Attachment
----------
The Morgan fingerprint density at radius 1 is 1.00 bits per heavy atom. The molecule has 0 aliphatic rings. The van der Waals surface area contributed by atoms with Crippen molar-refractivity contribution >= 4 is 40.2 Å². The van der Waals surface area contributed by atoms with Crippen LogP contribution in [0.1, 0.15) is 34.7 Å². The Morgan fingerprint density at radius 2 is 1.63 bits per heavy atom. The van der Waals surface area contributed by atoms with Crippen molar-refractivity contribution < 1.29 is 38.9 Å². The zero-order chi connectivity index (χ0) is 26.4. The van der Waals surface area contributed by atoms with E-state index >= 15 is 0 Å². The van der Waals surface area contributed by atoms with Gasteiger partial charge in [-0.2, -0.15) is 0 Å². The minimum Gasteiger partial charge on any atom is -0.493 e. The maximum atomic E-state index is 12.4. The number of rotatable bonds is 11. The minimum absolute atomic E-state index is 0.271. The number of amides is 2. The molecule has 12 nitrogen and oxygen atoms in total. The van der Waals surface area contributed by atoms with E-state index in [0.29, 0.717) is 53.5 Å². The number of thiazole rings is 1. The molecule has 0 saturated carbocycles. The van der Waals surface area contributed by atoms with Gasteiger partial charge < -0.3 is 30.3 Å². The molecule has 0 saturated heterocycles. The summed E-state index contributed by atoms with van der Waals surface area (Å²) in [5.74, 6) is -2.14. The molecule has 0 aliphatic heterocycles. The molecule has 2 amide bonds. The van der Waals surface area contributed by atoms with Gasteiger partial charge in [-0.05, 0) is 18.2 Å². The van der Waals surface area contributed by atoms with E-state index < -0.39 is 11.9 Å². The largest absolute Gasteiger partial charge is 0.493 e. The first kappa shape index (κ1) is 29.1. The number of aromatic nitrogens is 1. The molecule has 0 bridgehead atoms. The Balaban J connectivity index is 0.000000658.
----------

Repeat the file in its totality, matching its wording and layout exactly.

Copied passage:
The Morgan fingerprint density at radius 1 is 1.00 bits per heavy atom. The molecule has 0 aliphatic rings. The van der Waals surface area contributed by atoms with Crippen molar-refractivity contribution >= 4 is 40.2 Å². The van der Waals surface area contributed by atoms with Crippen LogP contribution in [0.1, 0.15) is 34.7 Å². The Morgan fingerprint density at radius 2 is 1.63 bits per heavy atom. The van der Waals surface area contributed by atoms with Crippen molar-refractivity contribution < 1.29 is 38.9 Å². The zero-order chi connectivity index (χ0) is 26.4. The van der Waals surface area contributed by atoms with E-state index >= 15 is 0 Å². The van der Waals surface area contributed by atoms with Gasteiger partial charge in [-0.2, -0.15) is 0 Å². The minimum Gasteiger partial charge on any atom is -0.493 e. The maximum atomic E-state index is 12.4. The number of rotatable bonds is 11. The minimum absolute atomic E-state index is 0.271. The number of amides is 2. The molecule has 12 nitrogen and oxygen atoms in total. The van der Waals surface area contributed by atoms with E-state index in [0.29, 0.717) is 53.5 Å². The number of thiazole rings is 1. The molecule has 0 saturated carbocycles. The van der Waals surface area contributed by atoms with Gasteiger partial charge < -0.3 is 30.3 Å². The molecule has 0 saturated heterocycles. The summed E-state index contributed by atoms with van der Waals surface area (Å²) in [5.74, 6) is -2.14. The molecule has 0 aliphatic heterocycles. The molecule has 2 amide bonds. The van der Waals surface area contributed by atoms with Gasteiger partial charge in [-0.05, 0) is 18.2 Å². The van der Waals surface area contributed by atoms with E-state index < -0.39 is 11.9 Å². The largest absolute Gasteiger partial charge is 0.493 e. The first kappa shape index (κ1) is 29.1. The number of aromatic nitrogens is 1. The molecule has 0 bridgehead atoms. The Balaban J connectivity index is 0.000000658.